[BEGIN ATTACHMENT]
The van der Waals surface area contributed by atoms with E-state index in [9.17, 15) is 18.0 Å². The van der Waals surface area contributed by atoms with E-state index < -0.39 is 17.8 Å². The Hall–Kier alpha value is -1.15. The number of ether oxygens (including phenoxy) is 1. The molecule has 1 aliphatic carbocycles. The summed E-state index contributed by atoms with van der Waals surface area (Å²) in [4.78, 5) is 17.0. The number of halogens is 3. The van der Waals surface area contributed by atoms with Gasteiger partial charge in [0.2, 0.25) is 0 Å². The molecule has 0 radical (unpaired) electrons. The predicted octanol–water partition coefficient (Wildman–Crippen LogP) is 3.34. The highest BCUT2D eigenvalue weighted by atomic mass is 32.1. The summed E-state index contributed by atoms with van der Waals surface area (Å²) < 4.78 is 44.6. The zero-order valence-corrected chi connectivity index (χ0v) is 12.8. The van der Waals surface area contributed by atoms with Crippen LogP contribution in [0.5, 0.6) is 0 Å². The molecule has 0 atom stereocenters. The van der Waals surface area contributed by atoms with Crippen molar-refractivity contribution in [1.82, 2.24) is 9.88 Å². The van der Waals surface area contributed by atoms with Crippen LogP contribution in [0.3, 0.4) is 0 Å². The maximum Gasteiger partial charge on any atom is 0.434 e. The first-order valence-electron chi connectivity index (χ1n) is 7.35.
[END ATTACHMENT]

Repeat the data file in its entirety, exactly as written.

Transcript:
The van der Waals surface area contributed by atoms with E-state index in [9.17, 15) is 18.0 Å². The van der Waals surface area contributed by atoms with E-state index < -0.39 is 17.8 Å². The Hall–Kier alpha value is -1.15. The number of ether oxygens (including phenoxy) is 1. The molecule has 1 aliphatic carbocycles. The summed E-state index contributed by atoms with van der Waals surface area (Å²) in [4.78, 5) is 17.0. The number of halogens is 3. The van der Waals surface area contributed by atoms with Gasteiger partial charge in [0.2, 0.25) is 0 Å². The molecule has 0 radical (unpaired) electrons. The predicted octanol–water partition coefficient (Wildman–Crippen LogP) is 3.34. The highest BCUT2D eigenvalue weighted by atomic mass is 32.1. The summed E-state index contributed by atoms with van der Waals surface area (Å²) < 4.78 is 44.6. The zero-order valence-corrected chi connectivity index (χ0v) is 12.8. The van der Waals surface area contributed by atoms with Crippen LogP contribution in [0.5, 0.6) is 0 Å². The molecule has 0 atom stereocenters. The van der Waals surface area contributed by atoms with Crippen molar-refractivity contribution in [1.82, 2.24) is 9.88 Å². The van der Waals surface area contributed by atoms with Crippen LogP contribution in [0.3, 0.4) is 0 Å². The maximum Gasteiger partial charge on any atom is 0.434 e. The first-order valence-electron chi connectivity index (χ1n) is 7.35.